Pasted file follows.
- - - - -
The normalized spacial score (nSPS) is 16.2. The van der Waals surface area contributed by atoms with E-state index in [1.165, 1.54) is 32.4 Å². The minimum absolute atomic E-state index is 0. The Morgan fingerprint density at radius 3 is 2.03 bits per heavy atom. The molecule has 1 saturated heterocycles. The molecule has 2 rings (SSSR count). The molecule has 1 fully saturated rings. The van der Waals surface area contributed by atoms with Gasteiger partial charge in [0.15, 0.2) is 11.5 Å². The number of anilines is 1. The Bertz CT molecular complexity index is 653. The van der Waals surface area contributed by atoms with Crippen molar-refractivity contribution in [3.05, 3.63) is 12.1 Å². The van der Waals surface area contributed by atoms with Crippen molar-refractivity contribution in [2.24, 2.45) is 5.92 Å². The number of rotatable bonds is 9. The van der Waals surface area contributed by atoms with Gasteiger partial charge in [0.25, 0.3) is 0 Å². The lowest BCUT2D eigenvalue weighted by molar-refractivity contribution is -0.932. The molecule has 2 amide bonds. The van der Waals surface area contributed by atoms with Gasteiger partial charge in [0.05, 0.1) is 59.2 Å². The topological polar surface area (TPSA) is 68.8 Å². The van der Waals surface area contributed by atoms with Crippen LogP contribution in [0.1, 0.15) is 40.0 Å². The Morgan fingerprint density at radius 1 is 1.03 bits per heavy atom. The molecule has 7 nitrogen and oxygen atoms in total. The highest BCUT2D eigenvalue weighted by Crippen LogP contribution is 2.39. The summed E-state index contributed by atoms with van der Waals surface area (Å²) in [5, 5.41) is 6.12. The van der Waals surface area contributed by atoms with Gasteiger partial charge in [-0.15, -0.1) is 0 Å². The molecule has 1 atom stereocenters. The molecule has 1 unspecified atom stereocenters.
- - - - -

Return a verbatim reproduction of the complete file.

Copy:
The normalized spacial score (nSPS) is 16.2. The van der Waals surface area contributed by atoms with E-state index in [1.165, 1.54) is 32.4 Å². The minimum absolute atomic E-state index is 0. The Morgan fingerprint density at radius 3 is 2.03 bits per heavy atom. The molecule has 1 saturated heterocycles. The molecule has 2 rings (SSSR count). The molecule has 1 fully saturated rings. The van der Waals surface area contributed by atoms with Gasteiger partial charge in [0.15, 0.2) is 11.5 Å². The number of anilines is 1. The Bertz CT molecular complexity index is 653. The van der Waals surface area contributed by atoms with Crippen molar-refractivity contribution in [3.05, 3.63) is 12.1 Å². The van der Waals surface area contributed by atoms with Crippen molar-refractivity contribution in [2.24, 2.45) is 5.92 Å². The number of rotatable bonds is 9. The van der Waals surface area contributed by atoms with Gasteiger partial charge in [0.25, 0.3) is 0 Å². The lowest BCUT2D eigenvalue weighted by molar-refractivity contribution is -0.932. The molecule has 2 amide bonds. The van der Waals surface area contributed by atoms with Gasteiger partial charge in [0.05, 0.1) is 59.2 Å². The topological polar surface area (TPSA) is 68.8 Å². The van der Waals surface area contributed by atoms with Crippen LogP contribution in [0.1, 0.15) is 40.0 Å². The Morgan fingerprint density at radius 1 is 1.03 bits per heavy atom. The molecule has 7 nitrogen and oxygen atoms in total. The highest BCUT2D eigenvalue weighted by Crippen LogP contribution is 2.39. The summed E-state index contributed by atoms with van der Waals surface area (Å²) in [5, 5.41) is 6.12. The van der Waals surface area contributed by atoms with Gasteiger partial charge in [-0.15, -0.1) is 0 Å². The molecule has 1 atom stereocenters. The molecule has 1 unspecified atom stereocenters.